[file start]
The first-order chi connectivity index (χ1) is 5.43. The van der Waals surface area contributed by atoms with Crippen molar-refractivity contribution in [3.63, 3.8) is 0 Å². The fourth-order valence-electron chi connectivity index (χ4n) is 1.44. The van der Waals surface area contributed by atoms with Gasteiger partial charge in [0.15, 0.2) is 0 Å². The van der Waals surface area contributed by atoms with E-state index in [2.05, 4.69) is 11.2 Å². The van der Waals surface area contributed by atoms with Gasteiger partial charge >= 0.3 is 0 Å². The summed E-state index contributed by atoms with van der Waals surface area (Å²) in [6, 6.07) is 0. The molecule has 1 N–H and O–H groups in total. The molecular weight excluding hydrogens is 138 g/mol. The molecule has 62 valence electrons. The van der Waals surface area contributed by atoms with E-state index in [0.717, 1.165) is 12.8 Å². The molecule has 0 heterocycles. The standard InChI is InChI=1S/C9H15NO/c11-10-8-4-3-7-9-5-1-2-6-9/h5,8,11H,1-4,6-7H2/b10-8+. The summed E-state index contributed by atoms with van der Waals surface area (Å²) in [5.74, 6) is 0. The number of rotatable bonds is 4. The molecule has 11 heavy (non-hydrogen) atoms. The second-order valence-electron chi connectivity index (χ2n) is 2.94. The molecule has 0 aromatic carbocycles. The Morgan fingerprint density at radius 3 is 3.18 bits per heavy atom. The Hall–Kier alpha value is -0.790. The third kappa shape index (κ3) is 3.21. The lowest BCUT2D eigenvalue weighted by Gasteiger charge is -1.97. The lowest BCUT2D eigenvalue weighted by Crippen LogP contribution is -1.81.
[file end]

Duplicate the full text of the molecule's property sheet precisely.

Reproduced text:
The first-order chi connectivity index (χ1) is 5.43. The van der Waals surface area contributed by atoms with Crippen molar-refractivity contribution in [3.63, 3.8) is 0 Å². The fourth-order valence-electron chi connectivity index (χ4n) is 1.44. The van der Waals surface area contributed by atoms with Gasteiger partial charge in [0.15, 0.2) is 0 Å². The van der Waals surface area contributed by atoms with E-state index in [2.05, 4.69) is 11.2 Å². The van der Waals surface area contributed by atoms with Gasteiger partial charge >= 0.3 is 0 Å². The summed E-state index contributed by atoms with van der Waals surface area (Å²) in [6, 6.07) is 0. The molecule has 1 N–H and O–H groups in total. The molecular weight excluding hydrogens is 138 g/mol. The molecule has 62 valence electrons. The van der Waals surface area contributed by atoms with E-state index in [0.717, 1.165) is 12.8 Å². The molecule has 0 heterocycles. The standard InChI is InChI=1S/C9H15NO/c11-10-8-4-3-7-9-5-1-2-6-9/h5,8,11H,1-4,6-7H2/b10-8+. The summed E-state index contributed by atoms with van der Waals surface area (Å²) in [5.74, 6) is 0. The number of rotatable bonds is 4. The molecule has 11 heavy (non-hydrogen) atoms. The second-order valence-electron chi connectivity index (χ2n) is 2.94. The molecule has 0 aromatic carbocycles. The Morgan fingerprint density at radius 3 is 3.18 bits per heavy atom. The Hall–Kier alpha value is -0.790. The third kappa shape index (κ3) is 3.21. The lowest BCUT2D eigenvalue weighted by Gasteiger charge is -1.97. The lowest BCUT2D eigenvalue weighted by Crippen LogP contribution is -1.81.